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It’s Time for Nothing to Do Something

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It’s worth noting that while others might not be using ceramic (an uncommon material in headphone drivers), many competitors also use custom drivers of one claimed miracle material or another. So while Nothing might indeed have something special, it’s by no means guaranteed.

Musically, I have a hard time believing the 12-mm dynamic drivers and increased airflow in either pair of Nothing’s new buds will compete with the xMEMS solid state drivers inside the $150 Creative earbuds I just tested, which also look like AirPods and might be the best wireless earbuds I’ve ever heard.

Until I’ve heard them side-by-side, I have to assume the Nothing drivers could, but solid state drivers are a fundamentally better technology in my opinion, and one that Nothing could readily license.

Come On, Carl

None of this is the kind of thing I’d clamor to watch a keynote about. The minutiae of better headphone drivers and a bit more silence is what everyone else is also selling.

That’s the difficulty in trying to dramatically impact a well-funded, well-marketed field like mobile with little more than marketing hype: Nothing is announcing its third-gen earbuds months after Apple has released an entire new genre of mobile device in the Vision Pro. In terms of innovation, it’s clear who is really trying to be “so much more.”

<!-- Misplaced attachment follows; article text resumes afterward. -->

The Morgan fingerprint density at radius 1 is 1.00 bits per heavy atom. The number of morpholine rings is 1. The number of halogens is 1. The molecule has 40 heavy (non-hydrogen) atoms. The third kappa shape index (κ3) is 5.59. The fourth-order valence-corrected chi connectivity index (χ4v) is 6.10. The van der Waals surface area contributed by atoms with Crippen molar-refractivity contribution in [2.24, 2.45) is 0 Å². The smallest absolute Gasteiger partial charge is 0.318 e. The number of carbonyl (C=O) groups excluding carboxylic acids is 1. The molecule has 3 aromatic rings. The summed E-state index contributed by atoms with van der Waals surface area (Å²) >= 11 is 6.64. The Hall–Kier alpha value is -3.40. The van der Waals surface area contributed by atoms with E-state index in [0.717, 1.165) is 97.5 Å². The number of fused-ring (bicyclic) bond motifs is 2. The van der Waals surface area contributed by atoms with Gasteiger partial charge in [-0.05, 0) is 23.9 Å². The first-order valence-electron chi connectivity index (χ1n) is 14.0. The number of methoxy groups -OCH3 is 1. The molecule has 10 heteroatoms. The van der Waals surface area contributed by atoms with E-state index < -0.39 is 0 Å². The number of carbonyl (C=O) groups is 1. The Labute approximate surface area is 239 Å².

Can Nothing develop enough beyond clear plastic designs and a few in-house components and ever compete at the true cutting edge? I think it could, if it raises enough cash to make those investments. It’s fair to say brands such as Samsung, Google, Apple, and others have significantly more than 300 employees in their audio departments, and budgets to match.

For now, I am excited to try any pairs of new earbuds with a dedicated design team, these new Nothing buds included, even if the progression is iterative. I’m a headphone reviewer, and I like competition and dreamers, even if Pei’s promises at Nothing still haven’t been delivered. I appreciate that Nothing continues to chase Apple-tier performance at reduced cost, just like I admire other brands that do the same thing.

The same, honestly, could be said about how we feel about Nothing in the smartphone space. We enjoy the clean user interface and design language of the Nothing Phone (2a) (9/10, WIRED Recommends) put on top of stock Android OS, and we appreciate that it is one of the best Android phones you can buy at the $350 price point.

If Nothing remains focused on making affordable products with quality designs and customized versions of proven technology, it could continue to grow, and grow large.

But I also think, at least for now, that we need to stop talking about Nothing as some game-changing tech company. It’s a really good mid-tier competitor. That’s a fine enough place to be.

Updated 4/5/24: The initial piece listed the new Nothing Ear (a) as the more expensive model than the Nothing Ear. This piece has been updated to reflect the fact that the new Nothing Ear is the higher-end model.



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